Yalda Hakim ... describes herself as a "Sydney girl".
Having spent almost her whole life on the city's north shore - in her family home, as a Macquarie University student and now at her desk in the SBS offices - it's hardly surprising that Yalda Hakim describes herself as a "Sydney girl".
But the 27-year-old Dateline presenter and video journalist would never allow herself to be limited by geography. She happily admits that "I treat the world as my oyster" - and it's the time she has spent outside Australia, often in the world's most troubled countries, that tends to get people excited.
In the three years since she began reporting for Dateline, Hakim's work has taken her around the globe; when we meet, she is about to add Libya to a list of destinations that already includes Tunisia, Afghanistan, Italy and the US.
But she wouldn't be a Sydney girl at all if it weren't for a much earlier journey. When she was six months old, her architect father and midwife mother, both from Kabul, smuggled the family out of Afghanistan to escape the war between the Soviet Union and the Afghan mujahideen resistance. The family crossed the border into Pakistan and migrated to Australia a couple of years later, in 1983.
"[My father] was about to be conscripted into the army and he thought, 'I don't want to do this,' " Hakim explains. "My mother was 27, my father was 31, and they had a six-month-old, a seven-year-old and a nine-year-old. And for a young family to get up in the dark of night and walk across the border, from Kabul down to Pakistan on horseback - you don't realise what that is when you're a child. But as an adult, when you think about various risks in life and the risks that you might take, you realise how big a deal that is."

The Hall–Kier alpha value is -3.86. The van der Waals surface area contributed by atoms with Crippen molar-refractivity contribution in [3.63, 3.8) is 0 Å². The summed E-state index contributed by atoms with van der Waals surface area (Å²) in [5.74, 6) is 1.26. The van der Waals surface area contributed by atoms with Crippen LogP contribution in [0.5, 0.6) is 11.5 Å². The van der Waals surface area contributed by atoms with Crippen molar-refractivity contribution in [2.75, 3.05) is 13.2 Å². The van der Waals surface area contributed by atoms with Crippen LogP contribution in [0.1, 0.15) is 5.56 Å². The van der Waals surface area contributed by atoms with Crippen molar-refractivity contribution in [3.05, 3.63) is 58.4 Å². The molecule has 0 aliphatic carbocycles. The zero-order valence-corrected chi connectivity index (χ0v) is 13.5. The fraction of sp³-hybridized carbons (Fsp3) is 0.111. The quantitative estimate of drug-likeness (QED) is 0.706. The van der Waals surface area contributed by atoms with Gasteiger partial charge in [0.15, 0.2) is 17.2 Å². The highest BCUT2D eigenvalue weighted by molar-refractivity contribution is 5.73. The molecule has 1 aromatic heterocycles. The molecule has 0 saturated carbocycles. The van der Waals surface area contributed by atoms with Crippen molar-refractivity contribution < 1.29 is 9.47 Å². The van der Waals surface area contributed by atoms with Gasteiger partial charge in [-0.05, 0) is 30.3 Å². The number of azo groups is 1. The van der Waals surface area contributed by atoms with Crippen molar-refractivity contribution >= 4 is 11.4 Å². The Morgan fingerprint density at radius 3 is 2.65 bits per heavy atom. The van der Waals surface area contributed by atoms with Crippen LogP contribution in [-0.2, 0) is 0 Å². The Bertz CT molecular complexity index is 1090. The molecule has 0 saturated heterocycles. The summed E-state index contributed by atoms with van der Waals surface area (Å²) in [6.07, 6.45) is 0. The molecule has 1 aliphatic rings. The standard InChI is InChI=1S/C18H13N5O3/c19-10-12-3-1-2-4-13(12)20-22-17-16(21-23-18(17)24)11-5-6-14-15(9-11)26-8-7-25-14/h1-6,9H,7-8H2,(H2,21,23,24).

There is a detachment in the way she describes all this. Perhaps it's because storytelling is what she does for a living; there's a hint of presenterly poise in her warm demeanour as we sit drinking coffee in the small office she shares with Dateline co-presenter Mark Davis. She is used to telling other people's stories and, unsurprisingly, she has no memory of her infant adventure, although she does remind herself from time to time that it happened "not to my grandfather, or a generation ago; that was me".
As a child, she had "a normal kid-who-grew-up-in-Sydney lifestyle", but her family's experiences shaped her politics.
"My understanding and my appreciation have developed from that. And, yeah, I grew up in a household where politics and world affairs were hotly debated," she recalls in clipped, TV-professional tones. She decided that she wanted to be a journalist when she was "about seven" - she mentions former CNN correspondent Christiane Amanpour as a source of inspiration - and says she has "always been a Dateline viewer".